LEO: Confidentiality - Disclosure - Fraud  LE Op. 1272


Confidentiality - Disclosure - Fraud: Attorney Must

Determine If Fraud Has Been Committed Before

Revealing Client's Confidences.


October 3, 1989


You have advised that your client, an attorney who served as in-house

counsel and ethics officer for a company which sought contracts from a

public contracting agency, believes that a certificate filed by the

company with the agency was misleading. In order to obtain uninhibited

access to business, the company was required to prepare a procurement

integrity certification apparently indicating that the company did not

have contact with consultants whose activities were in question. Although

your client was not directly involved in the certificate's creation, he is

aware that the certificate was limited only to contact the company may

have had with consultant A but made no mention of the company's two-year

relationship with consultant B. You indicate that the contracting agency

did not ask about consultant B directly. You further advise that the

activities of both consultants are currently being investigated for fraud.

During the pendency of the investigation, the company has provided the

investigation agency with a list of all consultants. It appears that the

information has not been shared with the contracting agency since the

contracting agency has not revived the certificate requirements for the

company, which would inhibit its access to business.


You indicate that your client is of the opinion that the certificate

filed with the contracting agency was misleading since management ignored

the relationship with consultant B because of a belief that it would not

be able to sign an integrity certification regarding B. You have asked the

Committee to consider your client's ethical responsibilities to either

protect the confidentiality of the information or to reveal the

information to the appropriate authorities.


The appropriate and controlling disciplinary rules to the circumstances

you have described are DR:4-101(B)(1) and (2), DR:4-101(C)(3) and DR:

7-102(A)(7). Canon 4 requires that a lawyer generally should preserve the

confidences and secrets of a client and specifically may not knowingly

reveal or use a confidence or secret to the disadvantage of the client. (

 DR:4-101(B)(1) and (2)) However, a lawyer may reveal confidences or

secrets when required by law or court order ( DR:4-101(C)(2)) and may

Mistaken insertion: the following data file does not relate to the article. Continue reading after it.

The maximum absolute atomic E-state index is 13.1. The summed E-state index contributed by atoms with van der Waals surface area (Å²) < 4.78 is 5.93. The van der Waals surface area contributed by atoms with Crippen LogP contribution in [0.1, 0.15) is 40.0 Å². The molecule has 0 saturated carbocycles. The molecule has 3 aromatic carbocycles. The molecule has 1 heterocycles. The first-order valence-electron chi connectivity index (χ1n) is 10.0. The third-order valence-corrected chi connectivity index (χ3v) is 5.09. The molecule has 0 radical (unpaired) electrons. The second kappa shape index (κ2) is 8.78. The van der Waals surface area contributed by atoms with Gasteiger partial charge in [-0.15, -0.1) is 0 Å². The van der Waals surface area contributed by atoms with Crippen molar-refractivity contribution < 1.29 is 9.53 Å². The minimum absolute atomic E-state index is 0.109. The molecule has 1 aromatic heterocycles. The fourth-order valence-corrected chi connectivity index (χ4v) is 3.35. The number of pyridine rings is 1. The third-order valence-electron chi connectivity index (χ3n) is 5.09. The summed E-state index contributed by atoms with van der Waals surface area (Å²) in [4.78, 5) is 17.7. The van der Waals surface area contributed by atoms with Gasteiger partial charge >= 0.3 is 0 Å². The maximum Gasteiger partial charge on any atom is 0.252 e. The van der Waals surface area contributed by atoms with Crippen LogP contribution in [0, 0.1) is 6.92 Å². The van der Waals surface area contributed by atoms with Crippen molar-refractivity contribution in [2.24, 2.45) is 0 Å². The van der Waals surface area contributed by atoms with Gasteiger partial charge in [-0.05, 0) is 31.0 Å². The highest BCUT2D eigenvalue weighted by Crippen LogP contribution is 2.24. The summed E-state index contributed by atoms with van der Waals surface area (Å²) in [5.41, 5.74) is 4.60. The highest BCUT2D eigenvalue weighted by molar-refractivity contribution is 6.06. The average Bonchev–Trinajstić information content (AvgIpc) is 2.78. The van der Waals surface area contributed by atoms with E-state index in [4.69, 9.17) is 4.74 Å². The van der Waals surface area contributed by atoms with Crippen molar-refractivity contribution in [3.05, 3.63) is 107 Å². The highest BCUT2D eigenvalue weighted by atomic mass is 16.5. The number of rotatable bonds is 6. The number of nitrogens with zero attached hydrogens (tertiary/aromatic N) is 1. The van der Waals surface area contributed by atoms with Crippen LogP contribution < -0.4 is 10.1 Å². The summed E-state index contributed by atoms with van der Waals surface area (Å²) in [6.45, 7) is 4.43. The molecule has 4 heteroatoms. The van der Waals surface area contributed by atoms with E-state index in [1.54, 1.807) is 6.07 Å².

also reveal information which clearly establishes that his client has, in

the course of the representation, perpetrated upon a third party a fraud

related to the subject matter of the representation. ( DR:4-101(C)(3)) (

emphasis added) Furthermore, a lawyer may not counsel or assist his client

in conduct that the lawyer knows to be illegal or fraudulent. ( DR:7-102(

A)(7)) (emphasis added)


The question of whether the failure of the company to certify as to the

integrity of consultant B was an illegal act without having specifically

been asked about consultant B is beyond the purview of this Committee

since it raises a legal question for a finder of fact.


Assuming that there was no illegality involved, the attorney is mandated

to protect the client's confidentiality since the disclosure of the

information would be likely to be detrimental to the client. The Committee

has earlier opined that absent fraud or a statute requiring a government

attorney who serves as counsel to a public body, which is required under

the Virginia Freedom of Information Act to certify that nothing improper

was discussed in an executive or closed meeting, to reveal a false

certification, the attorney must preserve the client's confidences and

secrets. (See LE Op. 1205)


The Committee is of the view that in order for the attorney to disclose a

client's secrets and confidences, as permitted under DR:4-101(C)(3)

which does not, however, include a definition of "clearly established,"

the attorney must abide by the definition of that term as found in DR:4-

101(D)(2): information is clearly established when the client acknowledges

to the attorney that he has perpetrated a fraud (upon a tribunal). The

question of the client's acknowledgment is similarly a factual one which

must be resolved by the attorney's judgment of whether, in this case, such

an admission was made by the parent company's corporate counsel. If the

information does not clearly establish the client's fraud, the lawyer must

maintain the client's confidentiality unless required by court order to

reveal the information. (See Maryland Ethics Opinion 87-8 (10/23/86))


Furthermore, the Committee would direct your attention to the Ohio Bar's

Opinion 87-10 (9/17/87), which found that a lawyer serving as corporate

counsel, who learned that the corporation has failed to report certain

facts to the Internal Revenue Service and as a result received a favorable

ruling from the IRS, was ethically required to withdraw from the

representation if the corporation would not consent to disclosure of the

fraud. Again, however, whether your client's corporation's omission of

information was clearly established as fraud is a question of fact. The

Ohio Opinion, in addition, required the lawyer to determine whether the

IRS (in your client's situation, the contracting agency) would be

considered a "tribunal" to whom disclosure was mandatory rather than



Thus, the Committee opines that unless the former company counsel/ethics

officer determines that a fraud has been perpetrated, information he

possesses regarding the company's failure to voluntarily disclose

information about consultant B must be maintained as confidential.


Committee Opinion October 3, 1989